The oxidative carbonylation of 2,4-diaminomesitylene (17) employing MF was studied using Pd(5%)/Al2O3 as well as Pd(5%)/SiO2 as catalysts (see Scheme 4). Both catalysts performed almost identical, and the yield of the dicarbamate 18 reached up to 30% after 5 h reaction time (Fig. 8). Again significant amounts of solid urea products were observed.12,31b,34 The mono-carbamate 19 was detected as intermediate. The formation of N-formamides was less pronounced, which may be reflecting steric hindrance. On the other hand, the presence of dimethylated amine 20 in the reaction mixture shows that N-methylation is not fully suppressed in this case.

image file: d0gc02412k-s4.tif
Scheme 4 Oxidative carbonylation of 2,4,6-trimethyl-1,3-benzenediamine (17) with MF.

image file: d0gc02412k-f8.tif
Fig. 8 Oxidative carbonylation of 17 with MF: dependence of reaction time on the yield of 18 [65-81 bar CO; 4.2-5.2 vol% O2; 485 mmol MF; 0.5 mmol NaOMe; 0.011 mmol Pd; 0.6 mmol NaI; 5 mmol 17 in 5 mL MeOH].


The results of this study point out that the oxidative carbonylation of industrially relevant diamines utilizing CO2-based methyl formate (MF) as reagent indeed enables a green non-phosgene route to polyurethanes. In this regard the Pd-catalysed oxidative carbonylation of toluene-2,4-diamine (TDA) with MF has been studied in detail. Three different pathways causing side products have been found: Firstly, the nucleophilic substitution at the carbonyl group of MF (SN2t mechanism) without the participation of the Pd-catalyst or oxygen leading to formamides. Secondly, the electrophilic aromatic substitution/condensation with in situ formed formaldehyde resulting in the methylene-bridged tetracarbamate 5. Due to its own potential the dimer 5 is of particular interest for industrial application, making a valuable target product in the process, too. And thirdly, undesired N-methylations caused by the reaction with dimethyl carbonate (DMC) which is also produced during the oxidative carbonylation with MF.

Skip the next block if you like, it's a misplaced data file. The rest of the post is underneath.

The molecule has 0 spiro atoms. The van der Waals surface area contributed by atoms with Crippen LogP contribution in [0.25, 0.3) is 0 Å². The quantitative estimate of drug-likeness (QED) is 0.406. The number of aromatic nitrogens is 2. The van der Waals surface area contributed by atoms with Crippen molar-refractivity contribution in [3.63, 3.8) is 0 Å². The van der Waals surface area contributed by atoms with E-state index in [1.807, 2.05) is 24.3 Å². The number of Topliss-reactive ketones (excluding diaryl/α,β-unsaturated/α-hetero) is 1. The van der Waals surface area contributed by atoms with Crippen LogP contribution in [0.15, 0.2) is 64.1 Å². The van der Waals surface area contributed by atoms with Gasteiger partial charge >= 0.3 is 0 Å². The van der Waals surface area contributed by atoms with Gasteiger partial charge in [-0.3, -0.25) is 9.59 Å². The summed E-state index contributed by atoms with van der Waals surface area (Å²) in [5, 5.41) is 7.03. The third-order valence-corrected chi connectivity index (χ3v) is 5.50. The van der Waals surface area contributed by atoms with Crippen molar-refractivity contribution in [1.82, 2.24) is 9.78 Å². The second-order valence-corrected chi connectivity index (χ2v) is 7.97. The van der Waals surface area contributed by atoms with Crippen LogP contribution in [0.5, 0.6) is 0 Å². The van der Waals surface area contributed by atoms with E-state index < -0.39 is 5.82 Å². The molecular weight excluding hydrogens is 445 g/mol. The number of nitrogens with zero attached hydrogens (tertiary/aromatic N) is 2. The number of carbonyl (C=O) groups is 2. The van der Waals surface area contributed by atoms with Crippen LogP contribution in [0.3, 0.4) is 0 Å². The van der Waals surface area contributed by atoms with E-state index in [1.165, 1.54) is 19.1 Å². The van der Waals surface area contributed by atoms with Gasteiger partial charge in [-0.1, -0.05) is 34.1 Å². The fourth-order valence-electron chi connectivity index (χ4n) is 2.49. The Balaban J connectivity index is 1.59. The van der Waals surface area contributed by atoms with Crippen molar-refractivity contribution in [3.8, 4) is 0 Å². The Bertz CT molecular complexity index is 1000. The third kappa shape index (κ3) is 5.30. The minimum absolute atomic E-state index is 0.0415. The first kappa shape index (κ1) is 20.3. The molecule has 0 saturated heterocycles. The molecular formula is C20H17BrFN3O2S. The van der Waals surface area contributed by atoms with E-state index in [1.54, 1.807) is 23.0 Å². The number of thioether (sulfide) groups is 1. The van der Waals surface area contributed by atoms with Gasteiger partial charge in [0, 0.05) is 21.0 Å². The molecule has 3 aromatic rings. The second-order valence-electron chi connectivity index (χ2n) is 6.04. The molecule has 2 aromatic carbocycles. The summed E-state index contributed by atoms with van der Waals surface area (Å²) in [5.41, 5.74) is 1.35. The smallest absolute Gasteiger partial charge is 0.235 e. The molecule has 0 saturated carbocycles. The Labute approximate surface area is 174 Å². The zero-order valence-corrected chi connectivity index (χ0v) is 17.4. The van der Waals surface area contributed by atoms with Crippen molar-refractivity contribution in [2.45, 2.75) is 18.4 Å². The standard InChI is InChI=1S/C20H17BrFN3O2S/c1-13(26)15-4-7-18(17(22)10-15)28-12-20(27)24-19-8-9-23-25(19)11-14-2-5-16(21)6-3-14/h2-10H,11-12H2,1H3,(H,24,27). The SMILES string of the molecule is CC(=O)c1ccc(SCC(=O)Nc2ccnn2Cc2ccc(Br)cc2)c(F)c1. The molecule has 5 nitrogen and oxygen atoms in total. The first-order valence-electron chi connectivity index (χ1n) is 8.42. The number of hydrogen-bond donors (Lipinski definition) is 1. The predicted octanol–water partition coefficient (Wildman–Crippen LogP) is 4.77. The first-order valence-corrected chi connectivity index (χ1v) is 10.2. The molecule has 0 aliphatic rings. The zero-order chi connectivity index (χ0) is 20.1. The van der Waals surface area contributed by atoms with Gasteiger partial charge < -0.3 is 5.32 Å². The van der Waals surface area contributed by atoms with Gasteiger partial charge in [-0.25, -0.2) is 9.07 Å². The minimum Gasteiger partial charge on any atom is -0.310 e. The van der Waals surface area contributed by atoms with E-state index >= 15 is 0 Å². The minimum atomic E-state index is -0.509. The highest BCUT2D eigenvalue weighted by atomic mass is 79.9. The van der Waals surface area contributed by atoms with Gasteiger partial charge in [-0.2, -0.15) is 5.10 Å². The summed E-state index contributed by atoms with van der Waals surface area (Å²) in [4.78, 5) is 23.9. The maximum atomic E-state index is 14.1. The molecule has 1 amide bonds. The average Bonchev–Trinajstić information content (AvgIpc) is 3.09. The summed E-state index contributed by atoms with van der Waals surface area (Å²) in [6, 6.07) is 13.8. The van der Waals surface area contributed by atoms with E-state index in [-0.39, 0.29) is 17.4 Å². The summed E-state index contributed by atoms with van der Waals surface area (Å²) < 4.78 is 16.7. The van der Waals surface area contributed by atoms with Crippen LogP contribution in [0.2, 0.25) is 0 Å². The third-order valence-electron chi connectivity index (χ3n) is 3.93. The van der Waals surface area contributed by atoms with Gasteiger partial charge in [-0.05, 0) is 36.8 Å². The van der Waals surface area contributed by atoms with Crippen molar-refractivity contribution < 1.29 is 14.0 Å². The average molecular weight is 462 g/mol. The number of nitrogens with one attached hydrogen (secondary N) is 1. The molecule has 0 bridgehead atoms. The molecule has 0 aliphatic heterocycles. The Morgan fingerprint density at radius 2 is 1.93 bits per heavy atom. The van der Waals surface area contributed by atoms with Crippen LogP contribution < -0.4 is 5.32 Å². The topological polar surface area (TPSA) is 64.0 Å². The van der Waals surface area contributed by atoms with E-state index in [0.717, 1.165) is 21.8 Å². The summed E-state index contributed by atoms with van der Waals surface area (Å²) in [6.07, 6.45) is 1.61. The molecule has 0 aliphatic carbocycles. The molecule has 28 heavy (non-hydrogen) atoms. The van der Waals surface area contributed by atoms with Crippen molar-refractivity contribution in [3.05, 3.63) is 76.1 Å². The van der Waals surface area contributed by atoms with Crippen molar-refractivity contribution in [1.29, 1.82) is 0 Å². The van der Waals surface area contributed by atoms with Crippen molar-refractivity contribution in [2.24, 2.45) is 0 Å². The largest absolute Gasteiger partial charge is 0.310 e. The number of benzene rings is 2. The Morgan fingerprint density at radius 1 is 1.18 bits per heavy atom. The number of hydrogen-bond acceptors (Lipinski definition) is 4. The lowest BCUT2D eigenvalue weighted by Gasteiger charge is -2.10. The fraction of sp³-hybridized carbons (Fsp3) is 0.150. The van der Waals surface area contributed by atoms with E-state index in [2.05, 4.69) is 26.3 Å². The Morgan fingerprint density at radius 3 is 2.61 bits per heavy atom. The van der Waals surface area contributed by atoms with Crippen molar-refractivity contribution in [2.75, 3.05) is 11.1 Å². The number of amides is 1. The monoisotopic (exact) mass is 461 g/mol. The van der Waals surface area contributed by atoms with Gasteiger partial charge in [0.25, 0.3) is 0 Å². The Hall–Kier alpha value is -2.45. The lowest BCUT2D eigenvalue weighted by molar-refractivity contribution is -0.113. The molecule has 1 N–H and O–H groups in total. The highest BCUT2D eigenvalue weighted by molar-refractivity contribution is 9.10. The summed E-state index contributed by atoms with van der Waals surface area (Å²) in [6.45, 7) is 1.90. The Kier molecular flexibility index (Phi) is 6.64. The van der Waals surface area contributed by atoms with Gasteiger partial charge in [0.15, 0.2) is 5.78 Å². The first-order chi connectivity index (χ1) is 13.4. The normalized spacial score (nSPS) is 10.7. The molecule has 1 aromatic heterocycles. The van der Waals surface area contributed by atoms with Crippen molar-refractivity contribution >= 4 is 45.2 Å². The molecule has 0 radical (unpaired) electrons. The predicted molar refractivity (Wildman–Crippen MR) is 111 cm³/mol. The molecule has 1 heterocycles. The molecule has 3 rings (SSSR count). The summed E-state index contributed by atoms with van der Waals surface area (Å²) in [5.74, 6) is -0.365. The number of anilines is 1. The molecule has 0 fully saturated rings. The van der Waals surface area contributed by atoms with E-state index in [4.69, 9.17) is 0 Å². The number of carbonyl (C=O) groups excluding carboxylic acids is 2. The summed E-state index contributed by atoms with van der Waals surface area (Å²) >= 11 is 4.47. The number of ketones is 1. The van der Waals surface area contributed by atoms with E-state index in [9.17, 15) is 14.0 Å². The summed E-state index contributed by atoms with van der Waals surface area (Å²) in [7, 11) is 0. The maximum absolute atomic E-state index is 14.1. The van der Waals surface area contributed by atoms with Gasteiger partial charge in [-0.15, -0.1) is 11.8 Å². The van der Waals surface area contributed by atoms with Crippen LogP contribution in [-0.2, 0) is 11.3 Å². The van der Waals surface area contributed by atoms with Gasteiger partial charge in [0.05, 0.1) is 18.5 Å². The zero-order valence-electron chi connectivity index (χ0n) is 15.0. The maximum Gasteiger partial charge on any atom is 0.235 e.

We tested PdCl2/CuCl2 and several heterogeneous Pd-catalysts with the result that the support materials ZrO2, CeO2 and SiO2 partially suppress undesired N-methylations. The combined yields of TDC and 5 reached up to ca. 50%, whereby higher yields of TDC correlate with lower yields of 5. Considering formamides as potential intermediates for further conversion to isocyanates as well, total yields of valuable products in the framework of polyurethane production reached up to 70%. The method of oxidative carbonylation with MF was extended to other diamines, whereby the solubility of urea intermediates in methanol was found to be a potential limitation.

The insights into the reaction mechanism resulting from the detailed side product and reaction network analysis and the findings concerning the influence of the support material of the catalyst on the reaction process in the case of TDC highlight the challenges and opportunities designing adequate catalysts for the synthesis of the industrially relevant diisocyanate precursors in commercially viable yields. This first study on oxidative carbonylation of industrially relevant substrate and product structures therefore is expected to contribute to unlocking the potential of CO2 as building block for polyurethane production following the Green Chemistry principles.

Conflicts of interest

There are no conflicts to declare.


The authors gratefully acknowledge funding for the Carbon2Chem project by the German Federal Ministry of Education and Research (BMBF) under the grant number 03EK3042C. Open Access funding provided by the Max Planck Society.

Notes and references

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Electronic supplementary information (ESI) available. See DOI: 10.1039/d0gc02412k